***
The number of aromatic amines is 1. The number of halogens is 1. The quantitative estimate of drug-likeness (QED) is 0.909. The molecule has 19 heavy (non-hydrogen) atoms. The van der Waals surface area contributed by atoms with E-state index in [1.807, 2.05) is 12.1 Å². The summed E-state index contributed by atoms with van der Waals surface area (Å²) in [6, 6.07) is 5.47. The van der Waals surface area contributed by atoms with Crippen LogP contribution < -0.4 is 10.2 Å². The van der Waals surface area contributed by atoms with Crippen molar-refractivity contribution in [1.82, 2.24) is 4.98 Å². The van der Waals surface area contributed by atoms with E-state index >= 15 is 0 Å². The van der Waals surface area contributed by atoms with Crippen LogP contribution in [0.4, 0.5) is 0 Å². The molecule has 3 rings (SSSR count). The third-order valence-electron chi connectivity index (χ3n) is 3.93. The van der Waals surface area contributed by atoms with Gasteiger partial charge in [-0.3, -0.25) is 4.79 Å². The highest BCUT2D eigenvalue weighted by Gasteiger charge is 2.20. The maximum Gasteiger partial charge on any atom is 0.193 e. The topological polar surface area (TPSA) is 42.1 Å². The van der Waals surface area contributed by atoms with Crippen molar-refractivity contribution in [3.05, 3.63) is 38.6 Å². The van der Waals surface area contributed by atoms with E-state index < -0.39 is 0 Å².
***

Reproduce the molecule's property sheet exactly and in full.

The number of aromatic amines is 1. The number of halogens is 1. The quantitative estimate of drug-likeness (QED) is 0.909. The molecule has 19 heavy (non-hydrogen) atoms. The van der Waals surface area contributed by atoms with E-state index in [1.807, 2.05) is 12.1 Å². The summed E-state index contributed by atoms with van der Waals surface area (Å²) in [6, 6.07) is 5.47. The van der Waals surface area contributed by atoms with Crippen LogP contribution < -0.4 is 10.2 Å². The van der Waals surface area contributed by atoms with Crippen molar-refractivity contribution in [1.82, 2.24) is 4.98 Å². The van der Waals surface area contributed by atoms with E-state index >= 15 is 0 Å². The van der Waals surface area contributed by atoms with Crippen LogP contribution in [0.4, 0.5) is 0 Å². The molecule has 3 rings (SSSR count). The third-order valence-electron chi connectivity index (χ3n) is 3.93. The van der Waals surface area contributed by atoms with Gasteiger partial charge in [-0.3, -0.25) is 4.79 Å². The highest BCUT2D eigenvalue weighted by Gasteiger charge is 2.20. The maximum Gasteiger partial charge on any atom is 0.193 e. The topological polar surface area (TPSA) is 42.1 Å². The van der Waals surface area contributed by atoms with Crippen molar-refractivity contribution in [3.05, 3.63) is 38.6 Å². The van der Waals surface area contributed by atoms with E-state index < -0.39 is 0 Å².